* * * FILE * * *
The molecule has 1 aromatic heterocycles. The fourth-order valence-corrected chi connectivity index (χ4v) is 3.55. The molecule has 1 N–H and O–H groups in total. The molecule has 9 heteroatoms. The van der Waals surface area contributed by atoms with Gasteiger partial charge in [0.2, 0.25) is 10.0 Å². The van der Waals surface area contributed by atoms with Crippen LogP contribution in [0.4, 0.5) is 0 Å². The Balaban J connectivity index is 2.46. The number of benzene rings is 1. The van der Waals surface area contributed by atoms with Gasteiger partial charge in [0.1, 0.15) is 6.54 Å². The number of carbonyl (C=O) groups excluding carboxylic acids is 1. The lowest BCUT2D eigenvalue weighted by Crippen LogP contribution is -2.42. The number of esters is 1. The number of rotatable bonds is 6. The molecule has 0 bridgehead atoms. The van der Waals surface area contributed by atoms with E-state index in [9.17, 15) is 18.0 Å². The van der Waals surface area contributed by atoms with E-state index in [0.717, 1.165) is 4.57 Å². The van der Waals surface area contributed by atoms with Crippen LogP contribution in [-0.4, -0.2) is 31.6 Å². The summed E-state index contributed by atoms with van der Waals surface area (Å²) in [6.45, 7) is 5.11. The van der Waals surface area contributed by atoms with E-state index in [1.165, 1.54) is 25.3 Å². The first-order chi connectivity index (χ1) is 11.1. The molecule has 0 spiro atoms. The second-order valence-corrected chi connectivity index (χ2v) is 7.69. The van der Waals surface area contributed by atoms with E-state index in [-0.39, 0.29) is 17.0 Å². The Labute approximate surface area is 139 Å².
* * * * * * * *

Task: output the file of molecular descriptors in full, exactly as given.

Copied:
The molecule has 1 aromatic heterocycles. The fourth-order valence-corrected chi connectivity index (χ4v) is 3.55. The molecule has 1 N–H and O–H groups in total. The molecule has 9 heteroatoms. The van der Waals surface area contributed by atoms with Gasteiger partial charge in [0.2, 0.25) is 10.0 Å². The van der Waals surface area contributed by atoms with Crippen LogP contribution in [0.4, 0.5) is 0 Å². The Balaban J connectivity index is 2.46. The number of benzene rings is 1. The van der Waals surface area contributed by atoms with Gasteiger partial charge in [0.1, 0.15) is 6.54 Å². The number of carbonyl (C=O) groups excluding carboxylic acids is 1. The lowest BCUT2D eigenvalue weighted by Crippen LogP contribution is -2.42. The number of esters is 1. The number of rotatable bonds is 6. The molecule has 0 bridgehead atoms. The van der Waals surface area contributed by atoms with E-state index in [9.17, 15) is 18.0 Å². The van der Waals surface area contributed by atoms with E-state index in [0.717, 1.165) is 4.57 Å². The van der Waals surface area contributed by atoms with Crippen LogP contribution in [-0.4, -0.2) is 31.6 Å². The summed E-state index contributed by atoms with van der Waals surface area (Å²) in [6.45, 7) is 5.11. The van der Waals surface area contributed by atoms with E-state index in [1.165, 1.54) is 25.3 Å². The first-order chi connectivity index (χ1) is 11.1. The molecule has 0 spiro atoms. The second-order valence-corrected chi connectivity index (χ2v) is 7.69. The van der Waals surface area contributed by atoms with E-state index in [-0.39, 0.29) is 17.0 Å². The Labute approximate surface area is 139 Å².